Least-developed countries face maritime exclusion under new IMO rules
Many countries, particularly the so-called SIDS and LDCs (small island developing states and least-developed countries) ...
Drewry is expecting “marginally higher contract rates, higher fuel charges and better carrier discipline” this year, with global freight rates up by about 6%.
However, in its 2019 Container Freight Outlook presentation today, for the two major east-west tradelanes, Drewry has evidence of flat new January-December contract rates between Asia and Europe, but anticipates some improvement in transpacific annual contract rates when they are renewed in May.
In regard to capacity management, carriers have so far this year reinforced Drewry’s prediction of “better carrier discipline” by blanking 15 Asia-US sailings and cancelling nine Asia-North Europe voyages this month to underpin rates in the softer demand market, following the Chinese New Year holiday this week.
Only yesterday the 2M partners, Maersk Line and MSC, pushed the void Asia-North Europe numbers to nine by withdrawing their AE10/Swan loop in week 7.
In its weekly Container Insight report, Drewry suggests success or failure for carriers hingesd on the number of weeks it takes spot rates to return to pre-CNY levels.
Last year, Asia-North Europe rates took 24 weeks to recover, while Asia to US west coast rates took 20 weeks. Conversely, however, after the CNY in 2015 spot rates took around two years to fully recover their value.
Drewry says it believes this year will see a focus on fuel surcharges, with most ocean carriers having rolled out their new bunker surcharge mechanisms on 1 January, exactly one year ahead of the IMO’s maximum 0.5% sulphur content regulations, with the intention of maintaining the surcharge as a separate entity from freight.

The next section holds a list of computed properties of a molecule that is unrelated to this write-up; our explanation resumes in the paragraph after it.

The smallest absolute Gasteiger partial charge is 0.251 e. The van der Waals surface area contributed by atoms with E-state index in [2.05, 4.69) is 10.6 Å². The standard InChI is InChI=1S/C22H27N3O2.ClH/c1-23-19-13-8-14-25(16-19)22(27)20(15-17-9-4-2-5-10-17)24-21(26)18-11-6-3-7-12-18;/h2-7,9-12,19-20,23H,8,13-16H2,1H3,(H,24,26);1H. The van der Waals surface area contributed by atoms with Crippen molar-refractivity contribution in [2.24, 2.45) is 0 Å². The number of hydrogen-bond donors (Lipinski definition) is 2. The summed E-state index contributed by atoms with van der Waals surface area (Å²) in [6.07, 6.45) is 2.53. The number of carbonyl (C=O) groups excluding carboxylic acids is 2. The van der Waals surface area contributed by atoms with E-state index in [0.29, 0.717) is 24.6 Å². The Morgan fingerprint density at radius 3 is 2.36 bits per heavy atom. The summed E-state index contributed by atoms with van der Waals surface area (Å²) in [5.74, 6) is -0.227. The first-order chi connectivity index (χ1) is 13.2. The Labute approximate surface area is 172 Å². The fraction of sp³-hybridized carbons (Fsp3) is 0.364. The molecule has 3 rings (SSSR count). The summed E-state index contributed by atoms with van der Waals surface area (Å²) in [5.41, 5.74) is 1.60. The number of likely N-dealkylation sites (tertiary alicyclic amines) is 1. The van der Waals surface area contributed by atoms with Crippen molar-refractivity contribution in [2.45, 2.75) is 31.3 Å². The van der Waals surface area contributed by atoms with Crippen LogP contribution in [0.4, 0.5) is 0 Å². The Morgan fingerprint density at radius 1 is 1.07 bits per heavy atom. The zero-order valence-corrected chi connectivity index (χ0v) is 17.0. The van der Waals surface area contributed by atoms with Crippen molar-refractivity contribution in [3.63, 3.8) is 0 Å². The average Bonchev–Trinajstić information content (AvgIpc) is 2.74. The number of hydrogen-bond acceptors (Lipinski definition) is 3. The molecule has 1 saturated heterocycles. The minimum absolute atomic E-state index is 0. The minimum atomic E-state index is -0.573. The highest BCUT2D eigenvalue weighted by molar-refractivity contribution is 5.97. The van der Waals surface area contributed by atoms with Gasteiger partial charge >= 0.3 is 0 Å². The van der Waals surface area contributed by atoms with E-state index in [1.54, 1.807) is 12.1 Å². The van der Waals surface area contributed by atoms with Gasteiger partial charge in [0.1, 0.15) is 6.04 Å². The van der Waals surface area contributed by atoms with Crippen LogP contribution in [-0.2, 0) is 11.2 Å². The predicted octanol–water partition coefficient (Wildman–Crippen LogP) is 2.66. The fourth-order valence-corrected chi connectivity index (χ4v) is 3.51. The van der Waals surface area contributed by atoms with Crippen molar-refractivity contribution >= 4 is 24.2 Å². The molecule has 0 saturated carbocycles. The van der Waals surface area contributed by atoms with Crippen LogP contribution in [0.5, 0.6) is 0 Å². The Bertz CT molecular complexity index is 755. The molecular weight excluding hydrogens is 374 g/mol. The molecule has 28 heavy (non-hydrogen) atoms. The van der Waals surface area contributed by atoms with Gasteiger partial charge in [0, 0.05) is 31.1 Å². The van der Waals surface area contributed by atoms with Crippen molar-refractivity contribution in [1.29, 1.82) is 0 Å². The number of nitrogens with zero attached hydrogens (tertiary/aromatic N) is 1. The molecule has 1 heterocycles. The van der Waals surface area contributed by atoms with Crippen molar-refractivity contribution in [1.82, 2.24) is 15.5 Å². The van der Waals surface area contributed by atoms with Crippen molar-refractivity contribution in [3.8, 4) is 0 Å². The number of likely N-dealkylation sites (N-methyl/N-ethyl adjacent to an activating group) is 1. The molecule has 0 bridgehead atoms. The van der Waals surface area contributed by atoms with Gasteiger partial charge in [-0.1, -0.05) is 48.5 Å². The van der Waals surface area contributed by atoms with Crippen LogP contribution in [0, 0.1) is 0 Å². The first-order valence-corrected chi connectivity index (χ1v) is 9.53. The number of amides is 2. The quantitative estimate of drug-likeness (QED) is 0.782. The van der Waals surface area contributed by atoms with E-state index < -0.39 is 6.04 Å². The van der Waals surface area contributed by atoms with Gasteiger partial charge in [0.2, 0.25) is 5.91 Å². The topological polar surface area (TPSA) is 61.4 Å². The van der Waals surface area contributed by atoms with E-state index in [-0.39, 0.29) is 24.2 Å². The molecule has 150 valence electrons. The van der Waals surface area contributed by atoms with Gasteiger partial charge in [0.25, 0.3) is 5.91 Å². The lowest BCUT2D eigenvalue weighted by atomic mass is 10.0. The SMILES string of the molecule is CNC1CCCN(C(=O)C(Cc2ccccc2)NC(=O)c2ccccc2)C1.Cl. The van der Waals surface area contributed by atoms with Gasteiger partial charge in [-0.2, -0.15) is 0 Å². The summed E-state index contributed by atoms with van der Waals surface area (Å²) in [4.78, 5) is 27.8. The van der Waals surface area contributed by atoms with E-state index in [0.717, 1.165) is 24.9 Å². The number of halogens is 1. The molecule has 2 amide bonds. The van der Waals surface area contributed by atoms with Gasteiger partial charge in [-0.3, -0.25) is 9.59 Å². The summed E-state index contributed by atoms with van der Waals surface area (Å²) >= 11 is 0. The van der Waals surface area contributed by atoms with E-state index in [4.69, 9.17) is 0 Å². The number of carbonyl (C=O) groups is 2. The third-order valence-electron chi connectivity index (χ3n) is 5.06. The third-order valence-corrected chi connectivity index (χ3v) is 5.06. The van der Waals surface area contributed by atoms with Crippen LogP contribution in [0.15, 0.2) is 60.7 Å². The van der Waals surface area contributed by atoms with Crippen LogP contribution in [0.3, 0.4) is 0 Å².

Simon Heaney, senior manager of container research at Drewry, noted that historically carriers had only recovered around half of the extra fuel costs from customers, given that “a number of their bigger clients are given ‘freebies’, essentially, as the bunker element is factored into the all-in rate”.
However, Mr Heaney added that because of the “huge increase” in fuel costs as a consequence of IMO 2020, with the price of low-sulphur fuel oil (LSFO) expected to command a premium of some $200 per ton on the current cost of heavy fuel oil (HFO), “the incentive to raise that ratio is there, and we think carriers will do better than the historical levels”.
He said: “There is an absolute imperative for them to do better, otherwise they will haemorrhage money.
“[The carriers] are going to have to work harder to convince their shippers that [the BAF] is a justifiable mechanism and not just some revenue-generating add-on, which has been the claim of the past.
“I think that by doing this early, by introducing the bunker formulae towards the back end of last year, they have given themselves the time to have this dialogue with their customers; to iron out any of the issues and the questions that may arise.”
Mr Heaney said the carriers had given themselves an opportunity to do better than historically on fuel cost recovery, but “we just don’t know at this stage by precisely how much”.
On the impact of the US-China trade war, with the clock ticking on the imposition of a 25% duty on some 5,700 Chinese imports on 2 March, Mr Heaney said that, for the purposes of its report, Drewry had assumed that there would be “some sort of truce” agreement coming out of the current rounds of negotiation.